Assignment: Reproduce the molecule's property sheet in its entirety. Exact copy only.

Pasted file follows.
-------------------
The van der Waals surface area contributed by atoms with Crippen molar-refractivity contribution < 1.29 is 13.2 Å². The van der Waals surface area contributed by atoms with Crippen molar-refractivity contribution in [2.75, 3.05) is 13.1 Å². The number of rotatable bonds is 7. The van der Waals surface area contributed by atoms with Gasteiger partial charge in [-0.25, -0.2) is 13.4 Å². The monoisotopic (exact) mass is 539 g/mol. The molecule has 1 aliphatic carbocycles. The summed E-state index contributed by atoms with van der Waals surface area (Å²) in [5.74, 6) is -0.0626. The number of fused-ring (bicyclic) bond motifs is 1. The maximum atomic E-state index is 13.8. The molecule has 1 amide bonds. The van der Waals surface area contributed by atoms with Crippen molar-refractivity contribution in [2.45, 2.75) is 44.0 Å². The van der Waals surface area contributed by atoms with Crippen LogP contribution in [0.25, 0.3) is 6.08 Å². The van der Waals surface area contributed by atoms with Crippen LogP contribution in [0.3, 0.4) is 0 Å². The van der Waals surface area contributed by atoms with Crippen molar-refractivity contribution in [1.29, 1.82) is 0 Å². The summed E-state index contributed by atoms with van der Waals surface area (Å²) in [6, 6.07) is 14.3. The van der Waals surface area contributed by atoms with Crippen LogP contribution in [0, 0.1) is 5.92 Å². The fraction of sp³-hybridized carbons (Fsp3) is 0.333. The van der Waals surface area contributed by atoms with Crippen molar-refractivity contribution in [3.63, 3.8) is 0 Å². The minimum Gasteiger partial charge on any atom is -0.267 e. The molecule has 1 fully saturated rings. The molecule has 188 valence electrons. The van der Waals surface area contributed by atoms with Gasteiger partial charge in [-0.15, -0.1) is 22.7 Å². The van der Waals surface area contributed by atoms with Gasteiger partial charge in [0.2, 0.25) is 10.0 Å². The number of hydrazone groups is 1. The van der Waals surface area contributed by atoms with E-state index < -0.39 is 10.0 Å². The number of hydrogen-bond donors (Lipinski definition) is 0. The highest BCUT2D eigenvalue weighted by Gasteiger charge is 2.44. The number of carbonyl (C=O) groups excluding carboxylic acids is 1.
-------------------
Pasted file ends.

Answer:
The van der Waals surface area contributed by atoms with Crippen molar-refractivity contribution < 1.29 is 13.2 Å². The van der Waals surface area contributed by atoms with Crippen molar-refractivity contribution in [2.75, 3.05) is 13.1 Å². The number of rotatable bonds is 7. The van der Waals surface area contributed by atoms with Gasteiger partial charge in [-0.25, -0.2) is 13.4 Å². The monoisotopic (exact) mass is 539 g/mol. The molecule has 1 aliphatic carbocycles. The summed E-state index contributed by atoms with van der Waals surface area (Å²) in [5.74, 6) is -0.0626. The number of fused-ring (bicyclic) bond motifs is 1. The maximum atomic E-state index is 13.8. The molecule has 1 amide bonds. The van der Waals surface area contributed by atoms with Crippen molar-refractivity contribution in [2.45, 2.75) is 44.0 Å². The van der Waals surface area contributed by atoms with Crippen LogP contribution in [0.25, 0.3) is 6.08 Å². The van der Waals surface area contributed by atoms with Crippen LogP contribution in [0.3, 0.4) is 0 Å². The van der Waals surface area contributed by atoms with Crippen molar-refractivity contribution in [1.29, 1.82) is 0 Å². The summed E-state index contributed by atoms with van der Waals surface area (Å²) in [6, 6.07) is 14.3. The van der Waals surface area contributed by atoms with Crippen LogP contribution in [0, 0.1) is 5.92 Å². The fraction of sp³-hybridized carbons (Fsp3) is 0.333. The van der Waals surface area contributed by atoms with Crippen molar-refractivity contribution in [3.63, 3.8) is 0 Å². The minimum Gasteiger partial charge on any atom is -0.267 e. The molecule has 1 fully saturated rings. The molecule has 188 valence electrons. The van der Waals surface area contributed by atoms with Gasteiger partial charge in [-0.15, -0.1) is 22.7 Å². The van der Waals surface area contributed by atoms with Gasteiger partial charge in [0.2, 0.25) is 10.0 Å². The number of hydrazone groups is 1. The van der Waals surface area contributed by atoms with E-state index < -0.39 is 10.0 Å². The number of hydrogen-bond donors (Lipinski definition) is 0. The highest BCUT2D eigenvalue weighted by Gasteiger charge is 2.44. The number of carbonyl (C=O) groups excluding carboxylic acids is 1.